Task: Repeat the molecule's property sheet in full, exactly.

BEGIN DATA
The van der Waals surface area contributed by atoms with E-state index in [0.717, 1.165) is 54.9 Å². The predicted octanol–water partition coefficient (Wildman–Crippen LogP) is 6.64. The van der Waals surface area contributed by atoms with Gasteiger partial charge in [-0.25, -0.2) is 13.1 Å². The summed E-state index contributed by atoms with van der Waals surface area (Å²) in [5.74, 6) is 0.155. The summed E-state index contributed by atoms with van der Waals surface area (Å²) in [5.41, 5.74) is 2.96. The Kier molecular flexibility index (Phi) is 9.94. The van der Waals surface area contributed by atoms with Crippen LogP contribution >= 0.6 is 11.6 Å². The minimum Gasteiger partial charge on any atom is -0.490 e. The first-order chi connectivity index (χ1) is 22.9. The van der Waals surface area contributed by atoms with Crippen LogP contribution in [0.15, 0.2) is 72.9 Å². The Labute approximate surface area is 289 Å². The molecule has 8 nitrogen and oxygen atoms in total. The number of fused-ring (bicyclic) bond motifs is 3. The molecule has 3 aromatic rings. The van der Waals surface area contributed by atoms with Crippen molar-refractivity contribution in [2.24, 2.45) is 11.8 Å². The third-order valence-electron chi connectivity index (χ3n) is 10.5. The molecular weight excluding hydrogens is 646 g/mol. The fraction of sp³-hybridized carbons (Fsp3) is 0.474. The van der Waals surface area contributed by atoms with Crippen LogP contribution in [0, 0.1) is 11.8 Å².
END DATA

The van der Waals surface area contributed by atoms with E-state index in [0.717, 1.165) is 54.9 Å². The predicted octanol–water partition coefficient (Wildman–Crippen LogP) is 6.64. The van der Waals surface area contributed by atoms with Gasteiger partial charge in [-0.25, -0.2) is 13.1 Å². The summed E-state index contributed by atoms with van der Waals surface area (Å²) in [5.74, 6) is 0.155. The summed E-state index contributed by atoms with van der Waals surface area (Å²) in [5.41, 5.74) is 2.96. The Kier molecular flexibility index (Phi) is 9.94. The van der Waals surface area contributed by atoms with Crippen LogP contribution >= 0.6 is 11.6 Å². The minimum Gasteiger partial charge on any atom is -0.490 e. The first-order chi connectivity index (χ1) is 22.9. The van der Waals surface area contributed by atoms with Crippen LogP contribution in [0.15, 0.2) is 72.9 Å². The Labute approximate surface area is 289 Å². The molecule has 8 nitrogen and oxygen atoms in total. The number of fused-ring (bicyclic) bond motifs is 3. The molecule has 3 aromatic rings. The van der Waals surface area contributed by atoms with Crippen molar-refractivity contribution in [2.24, 2.45) is 11.8 Å². The third-order valence-electron chi connectivity index (χ3n) is 10.5. The molecular weight excluding hydrogens is 646 g/mol. The fraction of sp³-hybridized carbons (Fsp3) is 0.474. The van der Waals surface area contributed by atoms with Crippen LogP contribution in [0, 0.1) is 11.8 Å².